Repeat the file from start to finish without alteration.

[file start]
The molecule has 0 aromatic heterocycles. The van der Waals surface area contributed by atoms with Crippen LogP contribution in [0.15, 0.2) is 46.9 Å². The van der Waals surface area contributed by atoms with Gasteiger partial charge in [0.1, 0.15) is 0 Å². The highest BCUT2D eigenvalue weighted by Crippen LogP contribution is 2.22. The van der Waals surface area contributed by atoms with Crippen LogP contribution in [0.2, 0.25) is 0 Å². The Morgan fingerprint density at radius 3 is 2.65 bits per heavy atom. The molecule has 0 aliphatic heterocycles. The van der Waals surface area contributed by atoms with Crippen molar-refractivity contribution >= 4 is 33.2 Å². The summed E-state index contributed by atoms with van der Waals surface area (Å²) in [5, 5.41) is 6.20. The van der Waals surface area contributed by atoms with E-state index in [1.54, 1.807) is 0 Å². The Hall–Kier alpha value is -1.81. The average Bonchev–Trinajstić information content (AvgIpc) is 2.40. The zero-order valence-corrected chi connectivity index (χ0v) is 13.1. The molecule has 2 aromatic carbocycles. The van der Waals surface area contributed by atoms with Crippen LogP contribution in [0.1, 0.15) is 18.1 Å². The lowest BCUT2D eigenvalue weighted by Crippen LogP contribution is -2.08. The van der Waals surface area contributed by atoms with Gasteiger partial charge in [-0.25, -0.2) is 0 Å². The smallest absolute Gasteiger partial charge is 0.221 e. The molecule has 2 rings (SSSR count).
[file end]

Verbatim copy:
The molecule has 0 aromatic heterocycles. The van der Waals surface area contributed by atoms with Crippen LogP contribution in [0.15, 0.2) is 46.9 Å². The van der Waals surface area contributed by atoms with Gasteiger partial charge in [0.1, 0.15) is 0 Å². The highest BCUT2D eigenvalue weighted by Crippen LogP contribution is 2.22. The van der Waals surface area contributed by atoms with Crippen LogP contribution in [0.2, 0.25) is 0 Å². The Morgan fingerprint density at radius 3 is 2.65 bits per heavy atom. The molecule has 0 aliphatic heterocycles. The van der Waals surface area contributed by atoms with Crippen molar-refractivity contribution >= 4 is 33.2 Å². The summed E-state index contributed by atoms with van der Waals surface area (Å²) in [5, 5.41) is 6.20. The van der Waals surface area contributed by atoms with E-state index in [1.54, 1.807) is 0 Å². The Hall–Kier alpha value is -1.81. The average Bonchev–Trinajstić information content (AvgIpc) is 2.40. The zero-order valence-corrected chi connectivity index (χ0v) is 13.1. The molecule has 2 aromatic carbocycles. The van der Waals surface area contributed by atoms with Crippen LogP contribution in [0.1, 0.15) is 18.1 Å². The lowest BCUT2D eigenvalue weighted by Crippen LogP contribution is -2.08. The van der Waals surface area contributed by atoms with Gasteiger partial charge in [-0.25, -0.2) is 0 Å². The smallest absolute Gasteiger partial charge is 0.221 e. The molecule has 2 rings (SSSR count).